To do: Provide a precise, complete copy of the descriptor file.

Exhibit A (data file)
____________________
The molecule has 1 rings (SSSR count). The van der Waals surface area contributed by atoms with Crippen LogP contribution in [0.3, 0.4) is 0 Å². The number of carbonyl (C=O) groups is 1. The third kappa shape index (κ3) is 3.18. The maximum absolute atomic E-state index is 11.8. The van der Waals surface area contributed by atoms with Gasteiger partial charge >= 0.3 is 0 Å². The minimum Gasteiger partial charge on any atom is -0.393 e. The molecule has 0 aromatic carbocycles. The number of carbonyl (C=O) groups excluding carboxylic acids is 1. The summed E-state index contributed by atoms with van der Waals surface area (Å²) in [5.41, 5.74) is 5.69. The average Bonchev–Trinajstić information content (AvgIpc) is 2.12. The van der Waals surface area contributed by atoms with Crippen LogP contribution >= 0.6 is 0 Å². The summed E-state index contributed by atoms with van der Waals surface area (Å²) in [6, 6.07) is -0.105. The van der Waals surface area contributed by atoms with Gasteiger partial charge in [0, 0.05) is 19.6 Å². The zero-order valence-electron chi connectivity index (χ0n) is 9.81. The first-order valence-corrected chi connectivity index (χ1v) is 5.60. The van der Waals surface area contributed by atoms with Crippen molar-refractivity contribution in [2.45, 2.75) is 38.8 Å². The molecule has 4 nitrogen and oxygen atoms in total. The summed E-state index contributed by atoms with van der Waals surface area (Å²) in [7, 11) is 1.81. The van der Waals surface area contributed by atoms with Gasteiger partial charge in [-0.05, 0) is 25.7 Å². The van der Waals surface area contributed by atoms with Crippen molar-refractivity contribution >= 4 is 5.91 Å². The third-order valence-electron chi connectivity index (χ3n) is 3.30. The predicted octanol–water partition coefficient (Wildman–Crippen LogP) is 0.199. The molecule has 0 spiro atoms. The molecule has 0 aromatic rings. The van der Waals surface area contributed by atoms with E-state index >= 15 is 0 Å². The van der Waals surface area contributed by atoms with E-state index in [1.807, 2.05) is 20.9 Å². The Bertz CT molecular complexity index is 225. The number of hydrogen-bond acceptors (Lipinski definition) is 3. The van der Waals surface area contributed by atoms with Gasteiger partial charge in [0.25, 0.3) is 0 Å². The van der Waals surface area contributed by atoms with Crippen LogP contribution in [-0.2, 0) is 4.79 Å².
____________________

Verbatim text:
The molecule has 1 rings (SSSR count). The van der Waals surface area contributed by atoms with Crippen LogP contribution in [0.3, 0.4) is 0 Å². The number of carbonyl (C=O) groups is 1. The third kappa shape index (κ3) is 3.18. The maximum absolute atomic E-state index is 11.8. The van der Waals surface area contributed by atoms with Gasteiger partial charge >= 0.3 is 0 Å². The minimum Gasteiger partial charge on any atom is -0.393 e. The molecule has 0 aromatic carbocycles. The number of carbonyl (C=O) groups excluding carboxylic acids is 1. The summed E-state index contributed by atoms with van der Waals surface area (Å²) in [5.41, 5.74) is 5.69. The average Bonchev–Trinajstić information content (AvgIpc) is 2.12. The van der Waals surface area contributed by atoms with Crippen LogP contribution >= 0.6 is 0 Å². The summed E-state index contributed by atoms with van der Waals surface area (Å²) in [6, 6.07) is -0.105. The van der Waals surface area contributed by atoms with Gasteiger partial charge in [0, 0.05) is 19.6 Å². The zero-order valence-electron chi connectivity index (χ0n) is 9.81. The first-order valence-corrected chi connectivity index (χ1v) is 5.60. The van der Waals surface area contributed by atoms with Crippen molar-refractivity contribution in [2.45, 2.75) is 38.8 Å². The molecule has 4 nitrogen and oxygen atoms in total. The summed E-state index contributed by atoms with van der Waals surface area (Å²) in [7, 11) is 1.81. The van der Waals surface area contributed by atoms with Gasteiger partial charge in [-0.05, 0) is 25.7 Å². The van der Waals surface area contributed by atoms with Crippen molar-refractivity contribution >= 4 is 5.91 Å². The third-order valence-electron chi connectivity index (χ3n) is 3.30. The predicted octanol–water partition coefficient (Wildman–Crippen LogP) is 0.199. The molecule has 0 spiro atoms. The molecule has 0 aromatic rings. The van der Waals surface area contributed by atoms with E-state index >= 15 is 0 Å². The van der Waals surface area contributed by atoms with E-state index in [1.807, 2.05) is 20.9 Å². The Bertz CT molecular complexity index is 225. The number of hydrogen-bond acceptors (Lipinski definition) is 3. The van der Waals surface area contributed by atoms with Gasteiger partial charge in [0.25, 0.3) is 0 Å². The van der Waals surface area contributed by atoms with Crippen LogP contribution in [-0.2, 0) is 4.79 Å².